Both Dunne and Ron Price, chief operating officer of PGA Tour, said the Saudi-backed golf league posed an existential threat to the sport: “It’s only because of LIV that we’re sitting here today,” Price said.
Price testified the anticipated Saudi investment in the PGA Tour could be “north of $1 billion” if the agreement is ultimately completed.
Conspicuously absent from the hearing before the Senate Permanent Subcommittee on Investigations were the three original invitees. PGA Tour Commissioner Jay Monahan has been out on medical leave since shortly after the announcement of the agreement, while Norman and Yasir Al-Rumayyan, governor of the Public Investment Fund of Saudi Arabia, cited scheduling conflicts in declining to appear.
Blumenthal said he would continue to pursue testimony from those three officials and told reporters on Monday he would not rule out a subpoena if they ducked his panel completely. He added that he believes the LIV officials are cooperating in good faith.
The hearing touched on matters as varied as the Sept. 11, 2001 terrorist attacks, antitrust law, the murder of Jamal Khashoggi, human rights abuses and compensation of athletes. Among those observing the proceedings were some family members of those who perished in the Sept. 11, 2001 terror attacks, according to Blumenthal.
Not all Republican members believed the private deal was worthy of the congressional spotlight. Johnson said the proposed new league raised valid questions but questioned whether Congress should be involved.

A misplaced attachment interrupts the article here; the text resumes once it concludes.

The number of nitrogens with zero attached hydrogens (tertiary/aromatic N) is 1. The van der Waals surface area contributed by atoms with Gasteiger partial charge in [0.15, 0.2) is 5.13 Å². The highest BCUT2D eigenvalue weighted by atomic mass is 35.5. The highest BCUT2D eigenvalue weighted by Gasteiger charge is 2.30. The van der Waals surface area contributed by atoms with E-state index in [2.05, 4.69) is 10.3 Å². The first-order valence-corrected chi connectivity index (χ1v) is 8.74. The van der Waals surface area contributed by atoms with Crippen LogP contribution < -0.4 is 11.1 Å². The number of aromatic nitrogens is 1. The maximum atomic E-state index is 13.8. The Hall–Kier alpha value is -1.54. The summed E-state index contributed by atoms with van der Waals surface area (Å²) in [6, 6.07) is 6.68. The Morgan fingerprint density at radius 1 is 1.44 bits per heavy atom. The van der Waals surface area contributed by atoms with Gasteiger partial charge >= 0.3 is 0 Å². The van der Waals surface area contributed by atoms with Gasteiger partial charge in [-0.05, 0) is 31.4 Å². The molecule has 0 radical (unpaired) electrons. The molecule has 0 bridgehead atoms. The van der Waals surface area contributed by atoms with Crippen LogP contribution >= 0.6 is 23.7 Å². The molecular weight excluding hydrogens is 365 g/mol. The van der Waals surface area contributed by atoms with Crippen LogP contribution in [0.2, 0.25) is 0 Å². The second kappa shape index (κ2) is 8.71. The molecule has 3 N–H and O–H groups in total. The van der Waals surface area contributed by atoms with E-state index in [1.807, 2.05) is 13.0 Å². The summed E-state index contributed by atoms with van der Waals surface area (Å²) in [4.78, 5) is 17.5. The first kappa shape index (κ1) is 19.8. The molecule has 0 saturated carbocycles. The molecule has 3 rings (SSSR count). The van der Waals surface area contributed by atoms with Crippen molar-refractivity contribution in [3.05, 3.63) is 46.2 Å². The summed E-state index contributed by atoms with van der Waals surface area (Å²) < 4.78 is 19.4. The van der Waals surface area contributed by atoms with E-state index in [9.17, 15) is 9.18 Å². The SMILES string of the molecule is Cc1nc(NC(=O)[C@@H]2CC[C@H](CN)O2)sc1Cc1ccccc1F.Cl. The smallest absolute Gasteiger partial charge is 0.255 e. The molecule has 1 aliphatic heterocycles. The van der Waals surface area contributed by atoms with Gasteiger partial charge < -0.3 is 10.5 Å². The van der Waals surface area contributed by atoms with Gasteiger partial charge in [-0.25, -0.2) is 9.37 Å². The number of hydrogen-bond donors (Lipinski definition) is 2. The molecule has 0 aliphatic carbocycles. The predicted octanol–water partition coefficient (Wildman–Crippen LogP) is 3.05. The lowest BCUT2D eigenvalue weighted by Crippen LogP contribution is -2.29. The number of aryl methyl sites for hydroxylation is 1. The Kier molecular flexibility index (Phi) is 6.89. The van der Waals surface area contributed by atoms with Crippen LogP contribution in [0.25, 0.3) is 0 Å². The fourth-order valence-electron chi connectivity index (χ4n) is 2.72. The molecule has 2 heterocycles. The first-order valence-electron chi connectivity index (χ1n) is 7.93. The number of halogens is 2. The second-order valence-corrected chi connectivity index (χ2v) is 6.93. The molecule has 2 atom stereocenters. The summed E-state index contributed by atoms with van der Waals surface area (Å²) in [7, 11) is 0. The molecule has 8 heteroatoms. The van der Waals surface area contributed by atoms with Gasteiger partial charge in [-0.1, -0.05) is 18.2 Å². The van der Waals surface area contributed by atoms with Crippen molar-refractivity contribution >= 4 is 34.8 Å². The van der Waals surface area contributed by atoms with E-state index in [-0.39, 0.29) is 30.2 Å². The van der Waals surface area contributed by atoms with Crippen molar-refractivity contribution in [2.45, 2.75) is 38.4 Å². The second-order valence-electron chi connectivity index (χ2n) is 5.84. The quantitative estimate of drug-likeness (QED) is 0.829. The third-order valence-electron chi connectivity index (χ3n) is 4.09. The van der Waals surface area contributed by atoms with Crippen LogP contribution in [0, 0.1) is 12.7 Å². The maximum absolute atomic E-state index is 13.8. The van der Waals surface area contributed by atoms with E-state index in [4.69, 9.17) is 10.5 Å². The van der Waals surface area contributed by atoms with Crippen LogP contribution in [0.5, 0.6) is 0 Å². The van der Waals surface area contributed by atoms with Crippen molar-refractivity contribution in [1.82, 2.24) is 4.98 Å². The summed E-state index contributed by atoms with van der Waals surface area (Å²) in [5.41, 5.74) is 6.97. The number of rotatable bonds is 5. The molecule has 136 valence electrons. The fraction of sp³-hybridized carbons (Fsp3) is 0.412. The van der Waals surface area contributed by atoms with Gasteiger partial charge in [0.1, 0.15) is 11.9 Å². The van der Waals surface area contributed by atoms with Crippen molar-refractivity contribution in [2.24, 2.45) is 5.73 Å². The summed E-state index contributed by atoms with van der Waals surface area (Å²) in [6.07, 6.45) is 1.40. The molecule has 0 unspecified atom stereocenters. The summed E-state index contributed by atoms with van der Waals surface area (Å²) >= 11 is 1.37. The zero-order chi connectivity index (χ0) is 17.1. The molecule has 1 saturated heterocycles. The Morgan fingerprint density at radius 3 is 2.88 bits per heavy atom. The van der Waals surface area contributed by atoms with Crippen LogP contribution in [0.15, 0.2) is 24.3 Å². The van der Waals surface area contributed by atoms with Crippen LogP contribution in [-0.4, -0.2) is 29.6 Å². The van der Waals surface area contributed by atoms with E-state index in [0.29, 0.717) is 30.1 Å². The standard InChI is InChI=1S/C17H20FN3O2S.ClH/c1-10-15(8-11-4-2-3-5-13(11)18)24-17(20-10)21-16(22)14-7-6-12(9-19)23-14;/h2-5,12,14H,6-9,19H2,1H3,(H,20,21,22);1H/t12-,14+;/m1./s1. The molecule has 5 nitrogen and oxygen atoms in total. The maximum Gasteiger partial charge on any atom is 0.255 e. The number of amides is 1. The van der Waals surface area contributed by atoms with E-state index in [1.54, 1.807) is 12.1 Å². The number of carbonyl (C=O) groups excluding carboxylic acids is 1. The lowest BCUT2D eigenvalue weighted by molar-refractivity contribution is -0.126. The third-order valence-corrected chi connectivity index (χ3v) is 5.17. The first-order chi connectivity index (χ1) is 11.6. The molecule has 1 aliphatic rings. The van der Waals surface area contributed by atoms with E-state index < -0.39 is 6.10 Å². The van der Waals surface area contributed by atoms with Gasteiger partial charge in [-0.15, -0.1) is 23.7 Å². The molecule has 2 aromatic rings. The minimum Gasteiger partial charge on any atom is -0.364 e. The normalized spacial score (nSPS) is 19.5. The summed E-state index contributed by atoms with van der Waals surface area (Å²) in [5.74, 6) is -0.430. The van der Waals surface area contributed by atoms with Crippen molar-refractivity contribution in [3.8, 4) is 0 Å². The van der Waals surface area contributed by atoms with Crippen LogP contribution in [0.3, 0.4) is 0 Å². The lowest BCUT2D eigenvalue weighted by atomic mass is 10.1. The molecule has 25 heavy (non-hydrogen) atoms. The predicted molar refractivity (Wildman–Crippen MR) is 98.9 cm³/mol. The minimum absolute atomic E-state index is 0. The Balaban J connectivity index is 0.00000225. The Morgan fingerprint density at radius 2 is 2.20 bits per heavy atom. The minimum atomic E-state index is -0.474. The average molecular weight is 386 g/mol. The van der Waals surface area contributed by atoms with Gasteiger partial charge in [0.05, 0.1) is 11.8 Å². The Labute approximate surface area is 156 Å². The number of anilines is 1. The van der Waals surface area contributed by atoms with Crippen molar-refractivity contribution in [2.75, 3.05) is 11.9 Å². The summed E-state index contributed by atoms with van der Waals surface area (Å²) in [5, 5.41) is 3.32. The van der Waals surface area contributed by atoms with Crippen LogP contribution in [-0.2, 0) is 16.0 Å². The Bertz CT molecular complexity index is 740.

“The parties are in the midst of what should be a private negotiation and there is no deal to review,” he said. “There is nothing wrong with the PGA Tour negotiating its survival. Negotiations are often delicate — mostly private — and I fear Congress getting involved at this stage could have negative consequences.”
Sen. Rand Paul (R-Ky.), top Republican on the Homeland Security and Governmental Affairs Committee who’s been sharply critical of U.S. policy toward Saudi Arabia, argued there was no role for Congress in scrutinizing the golf agreement and called it a “show trial, basically of a private organization.”
“I see no constitutional power that suggests Congress should involve itself in golf,” he said. “We have no business asking the PGA about their negotiations or what they might do or what they might [not] do. It’s not the business of government.”
Seeking to assure the senators who clearly did feel Congress had an oversight role, the executives promised that no players would be prevented from criticizing against Saudi Arabia’s human rights record.
“If we move from a framework agreement to a definitive agreement, our players will be freely able to speak about Saudi Arabia. The PGA Tour fully supports human rights,” Price said. “The only way we will move forward with a definitive agreement [is] if the PGA Tour is in complete control.”
Caitlin Oprysko contributed to this report.